I sometimes visit my bank personally to handle certain formalities. Inside there is a booth containing a computer and all equipment necessary to log in to the online banking service. The computer is meant for people who wish to access their account themselves, but are unable to do so otherwise.

I have never used that computer and remain highly skeptical about this.

My question does not involve the possibility of others capturing the keystrokes by watching or a camera facing the keyboard or the screen, as that doesn't seem to be the case in this particular setting.

Instead, I would like to ask: What measures can the bank take to ensure that no user installs spyware to track other users? Again, the camera can't really see what the user is doing exactly, and the employees are most likely too busy to pay attention.

I have no knowledge of what the system actually looks like, as I have never used that workstation. I don't know whether there is a regular operating system installed with a browser that can access only the bank's website, or, perhaps, rather a software application dedicated for the task, with the access to any other OS features being locked.

  • One thing that came to my mind was having a snapshot that could be rolled back at any time (ideally, each time a user would be finished with their work). Is that how it is done?

  • Do they employ simple forensics to make sure that the integrity of the system has not been tampered with?

  • If neither of the above is likely, what else could be done?

  • And finally, the most scary question: Do the banks even care?

Please note that my expectations toward possible answers either assume that the practice is more common in worldwide banking, or simply arise out of my interest in how it should be done properly (if that's possible at all).

  • We can't know how your bank is doing this ... but the "scary" option is not that unlikely. Normal OS, no actions against tampering.
    – deviantfan
    Feb 12, 2016 at 16:13
  • @deviantfan It's true that I have asked my question in a somewhat too specific way. I thought that it was likely for other banks to do that too, and even if they didn't, I would still be interested in what precautions could be taken. I'll edit my question to clarify that.
    – rhino
    Feb 12, 2016 at 16:18
  • the thing you need to look for is "kiosk" computers - they have limited hardware, and they sandbox the user login in such a way that it refreshes when the user logs out
    – schroeder
    Feb 12, 2016 at 16:19
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    And, if it is a normal PC (not something built like an ATM), there are so many possibilites to do malicious things that writing a list would exceed the max answer length here. To start with, while you're thinking of software, you're forgetting the hardware completely. How about: I buy a keyboard, build something in so that everything is logged, go there, and switch the old keyboard with mine? If the location is safe against cameras, nobody will notice. And while some people check against additional stuff between plug and cable, no one will take everything apart.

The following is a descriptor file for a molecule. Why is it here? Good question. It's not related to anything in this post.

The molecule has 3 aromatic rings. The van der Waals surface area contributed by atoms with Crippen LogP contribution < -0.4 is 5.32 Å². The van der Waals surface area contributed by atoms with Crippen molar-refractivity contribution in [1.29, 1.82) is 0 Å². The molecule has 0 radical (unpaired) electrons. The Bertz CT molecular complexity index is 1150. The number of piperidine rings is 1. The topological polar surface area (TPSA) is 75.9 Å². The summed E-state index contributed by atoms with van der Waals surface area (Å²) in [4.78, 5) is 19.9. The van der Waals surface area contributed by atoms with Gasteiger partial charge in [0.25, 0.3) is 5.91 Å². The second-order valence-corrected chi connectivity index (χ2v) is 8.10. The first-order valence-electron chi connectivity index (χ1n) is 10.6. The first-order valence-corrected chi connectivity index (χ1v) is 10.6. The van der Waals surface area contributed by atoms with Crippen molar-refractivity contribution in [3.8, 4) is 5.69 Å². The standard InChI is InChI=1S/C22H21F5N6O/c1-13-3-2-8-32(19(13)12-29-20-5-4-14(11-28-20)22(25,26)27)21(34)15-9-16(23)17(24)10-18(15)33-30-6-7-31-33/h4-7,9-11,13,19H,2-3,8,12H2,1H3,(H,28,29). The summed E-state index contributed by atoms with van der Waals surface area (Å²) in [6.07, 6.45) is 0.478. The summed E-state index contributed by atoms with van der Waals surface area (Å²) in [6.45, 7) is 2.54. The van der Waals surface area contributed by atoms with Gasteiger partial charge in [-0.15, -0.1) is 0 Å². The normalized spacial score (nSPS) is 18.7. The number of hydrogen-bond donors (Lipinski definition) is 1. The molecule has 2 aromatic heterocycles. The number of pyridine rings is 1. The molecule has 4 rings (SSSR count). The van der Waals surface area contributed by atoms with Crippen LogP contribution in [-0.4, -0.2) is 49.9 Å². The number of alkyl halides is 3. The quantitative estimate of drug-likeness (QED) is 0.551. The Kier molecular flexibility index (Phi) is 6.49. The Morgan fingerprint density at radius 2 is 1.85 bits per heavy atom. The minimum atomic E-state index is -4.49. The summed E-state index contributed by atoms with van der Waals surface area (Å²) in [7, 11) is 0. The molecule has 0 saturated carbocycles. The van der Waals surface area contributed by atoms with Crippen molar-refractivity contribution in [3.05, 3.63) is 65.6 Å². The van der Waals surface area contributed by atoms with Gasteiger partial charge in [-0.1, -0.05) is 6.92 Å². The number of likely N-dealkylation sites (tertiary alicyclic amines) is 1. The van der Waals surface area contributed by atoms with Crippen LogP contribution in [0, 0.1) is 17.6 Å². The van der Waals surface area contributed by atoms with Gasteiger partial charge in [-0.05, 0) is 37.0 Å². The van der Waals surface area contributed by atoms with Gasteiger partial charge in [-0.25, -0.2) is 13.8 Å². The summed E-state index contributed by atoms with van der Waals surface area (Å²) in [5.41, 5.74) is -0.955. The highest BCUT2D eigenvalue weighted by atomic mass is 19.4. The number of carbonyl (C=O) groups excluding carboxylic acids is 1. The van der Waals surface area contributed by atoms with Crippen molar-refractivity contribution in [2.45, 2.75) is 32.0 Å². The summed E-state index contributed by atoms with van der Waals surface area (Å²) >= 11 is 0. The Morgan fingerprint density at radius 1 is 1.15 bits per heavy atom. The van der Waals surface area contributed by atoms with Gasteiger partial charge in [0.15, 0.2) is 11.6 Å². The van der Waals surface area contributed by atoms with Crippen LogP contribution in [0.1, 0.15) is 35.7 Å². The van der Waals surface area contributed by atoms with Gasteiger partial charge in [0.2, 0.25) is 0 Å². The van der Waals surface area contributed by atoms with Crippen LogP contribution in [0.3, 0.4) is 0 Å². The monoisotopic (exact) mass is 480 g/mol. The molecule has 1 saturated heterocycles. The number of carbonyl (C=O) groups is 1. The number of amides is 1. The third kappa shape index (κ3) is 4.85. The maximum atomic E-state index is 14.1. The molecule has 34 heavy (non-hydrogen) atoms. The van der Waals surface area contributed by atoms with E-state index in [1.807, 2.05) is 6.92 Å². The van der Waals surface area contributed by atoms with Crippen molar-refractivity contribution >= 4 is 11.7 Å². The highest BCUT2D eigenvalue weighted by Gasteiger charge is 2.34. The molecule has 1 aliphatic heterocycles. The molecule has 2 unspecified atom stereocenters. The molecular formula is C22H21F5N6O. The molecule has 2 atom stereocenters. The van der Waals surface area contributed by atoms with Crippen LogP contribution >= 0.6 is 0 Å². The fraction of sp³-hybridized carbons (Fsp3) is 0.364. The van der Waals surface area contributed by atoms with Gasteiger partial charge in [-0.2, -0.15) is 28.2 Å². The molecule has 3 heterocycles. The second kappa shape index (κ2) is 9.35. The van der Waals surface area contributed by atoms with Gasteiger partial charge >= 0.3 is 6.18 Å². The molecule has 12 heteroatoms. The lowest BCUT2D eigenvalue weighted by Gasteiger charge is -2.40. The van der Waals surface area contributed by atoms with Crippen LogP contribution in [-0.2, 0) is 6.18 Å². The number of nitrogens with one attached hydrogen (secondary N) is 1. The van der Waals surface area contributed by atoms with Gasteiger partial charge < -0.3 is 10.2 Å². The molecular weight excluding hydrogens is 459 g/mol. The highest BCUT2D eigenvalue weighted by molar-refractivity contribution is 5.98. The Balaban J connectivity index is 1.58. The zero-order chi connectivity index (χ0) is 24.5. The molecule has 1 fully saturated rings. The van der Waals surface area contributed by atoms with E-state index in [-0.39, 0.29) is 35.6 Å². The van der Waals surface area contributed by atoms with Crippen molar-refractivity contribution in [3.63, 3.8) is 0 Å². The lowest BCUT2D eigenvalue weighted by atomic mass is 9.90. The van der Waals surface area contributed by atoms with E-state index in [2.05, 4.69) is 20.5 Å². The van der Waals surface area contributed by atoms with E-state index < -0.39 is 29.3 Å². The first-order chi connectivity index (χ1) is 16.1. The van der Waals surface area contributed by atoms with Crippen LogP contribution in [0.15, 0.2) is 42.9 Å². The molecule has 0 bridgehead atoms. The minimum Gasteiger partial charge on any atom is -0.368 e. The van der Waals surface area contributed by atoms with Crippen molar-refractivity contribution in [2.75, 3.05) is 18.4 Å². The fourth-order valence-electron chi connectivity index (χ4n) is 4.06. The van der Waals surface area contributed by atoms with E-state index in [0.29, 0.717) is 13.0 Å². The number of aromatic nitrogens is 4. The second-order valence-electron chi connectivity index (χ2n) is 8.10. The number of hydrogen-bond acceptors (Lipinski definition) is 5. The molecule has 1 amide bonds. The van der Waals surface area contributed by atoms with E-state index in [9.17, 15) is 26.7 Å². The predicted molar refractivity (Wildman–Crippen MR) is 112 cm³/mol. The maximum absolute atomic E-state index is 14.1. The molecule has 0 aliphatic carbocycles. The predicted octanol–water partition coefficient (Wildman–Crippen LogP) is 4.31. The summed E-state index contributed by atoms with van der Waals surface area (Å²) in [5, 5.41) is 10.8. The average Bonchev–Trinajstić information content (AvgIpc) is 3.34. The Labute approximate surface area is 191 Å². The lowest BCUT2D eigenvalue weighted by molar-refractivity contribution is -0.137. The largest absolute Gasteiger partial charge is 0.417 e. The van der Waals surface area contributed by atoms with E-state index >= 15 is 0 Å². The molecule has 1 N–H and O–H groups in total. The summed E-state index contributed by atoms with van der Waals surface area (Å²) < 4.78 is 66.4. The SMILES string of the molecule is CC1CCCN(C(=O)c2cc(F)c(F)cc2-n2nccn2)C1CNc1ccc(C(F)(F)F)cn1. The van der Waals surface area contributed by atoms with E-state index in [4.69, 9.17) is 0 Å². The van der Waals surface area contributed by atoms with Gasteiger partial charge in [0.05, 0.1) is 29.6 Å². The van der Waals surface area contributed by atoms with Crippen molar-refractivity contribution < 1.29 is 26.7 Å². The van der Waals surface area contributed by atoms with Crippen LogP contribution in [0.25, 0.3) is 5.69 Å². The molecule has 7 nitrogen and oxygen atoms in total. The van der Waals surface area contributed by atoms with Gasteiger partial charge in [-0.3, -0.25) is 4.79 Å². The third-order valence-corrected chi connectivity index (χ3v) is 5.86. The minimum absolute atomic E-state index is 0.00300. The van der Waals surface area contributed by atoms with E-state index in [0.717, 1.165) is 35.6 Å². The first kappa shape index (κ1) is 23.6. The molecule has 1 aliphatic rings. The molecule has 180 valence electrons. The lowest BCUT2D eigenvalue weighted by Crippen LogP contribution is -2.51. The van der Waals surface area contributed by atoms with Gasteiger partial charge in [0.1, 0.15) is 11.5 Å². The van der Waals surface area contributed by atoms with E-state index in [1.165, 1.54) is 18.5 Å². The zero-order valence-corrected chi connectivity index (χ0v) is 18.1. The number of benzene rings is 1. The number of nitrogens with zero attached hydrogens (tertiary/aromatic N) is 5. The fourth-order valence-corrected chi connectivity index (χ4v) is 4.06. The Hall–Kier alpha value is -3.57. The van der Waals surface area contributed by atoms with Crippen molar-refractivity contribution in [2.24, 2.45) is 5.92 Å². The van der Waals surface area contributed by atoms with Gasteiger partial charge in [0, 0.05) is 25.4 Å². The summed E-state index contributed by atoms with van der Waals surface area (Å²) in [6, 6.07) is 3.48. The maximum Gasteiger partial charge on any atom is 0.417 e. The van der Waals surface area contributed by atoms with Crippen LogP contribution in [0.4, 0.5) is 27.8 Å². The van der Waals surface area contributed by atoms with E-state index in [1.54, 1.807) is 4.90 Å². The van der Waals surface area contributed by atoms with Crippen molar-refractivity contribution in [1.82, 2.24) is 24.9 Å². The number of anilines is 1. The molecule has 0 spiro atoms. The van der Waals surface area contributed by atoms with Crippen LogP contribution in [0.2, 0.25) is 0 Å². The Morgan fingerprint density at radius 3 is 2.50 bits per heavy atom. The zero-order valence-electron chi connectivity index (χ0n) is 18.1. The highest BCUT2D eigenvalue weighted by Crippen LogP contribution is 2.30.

– deviantfan
    Feb 12, 2016 at 16:19
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    This question is too broad @rhino, and very opinion-based. There are many valid ways which banks could use to protect users.
    – GdD
    Feb 12, 2016 at 16:19

1 Answer 1


Any form of hacking involves being able to change the underlying operating system or applications. If an attacker were completely prevented from doing this, then attack is impossible.

Operating systems have vulnerabilities. They always have, and they always will. But what if the OS and all applications ran off of a medium physically incapable of being altered, say on a read-only medium and had no ability to write to permanent storage? Furthermore, if the OS rebooted when each user was finished with the computer, and sufficient physical access to the computer was prevented, it would be exceedingly difficult to hack the computer.

So in my estimation, a secure public computer would need the following properties.

  1. A read only operating system, at the physical medium layer.
  2. No medium capable of writing information anywhere permanently (obviously you still need RAM).
  3. The operating system reboots after every use in order to prevent someone gaining control of the running operating system.
  4. Physical access is extremely limited. No USB ports are available, the physical box is in a locked box that can't be tampered with easily. Even the keyboard is "bolted in" and can't be removed. Think the level of physical security associated with an ATM.
  • This is a sound answer. I especially like the claim addressing physical access, and this is probably what is done in this case (unless it's true that they don't really care). I'll accept the answer if this question gains no more attention.
    – rhino
    Feb 12, 2016 at 16:43
  • @drewbenn I don't see how someone could put in a skimmer on a keyboard that's bolted on. Feb 12, 2016 at 18:22
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    @drewbenn Sure. Nothing is 100%. The easiest attack would be to attack the physical space rather than the computer. Put a tiny spy camera in the lobby and record peoples keystrokes. Feb 12, 2016 at 18:59
  • This is a very good answer...except for the fact that the first paragraph is plainly wrong. Hardware keyloggers, user-mode trojan horse malware, malicious firmware rewrites, and plenty of other attack means do not rely on being able to "change the underlying operating system" or already-installed software. Feb 13, 2016 at 5:15
  • Except for that paragraph, though, the answer is quite insightful. Feb 13, 2016 at 5:18

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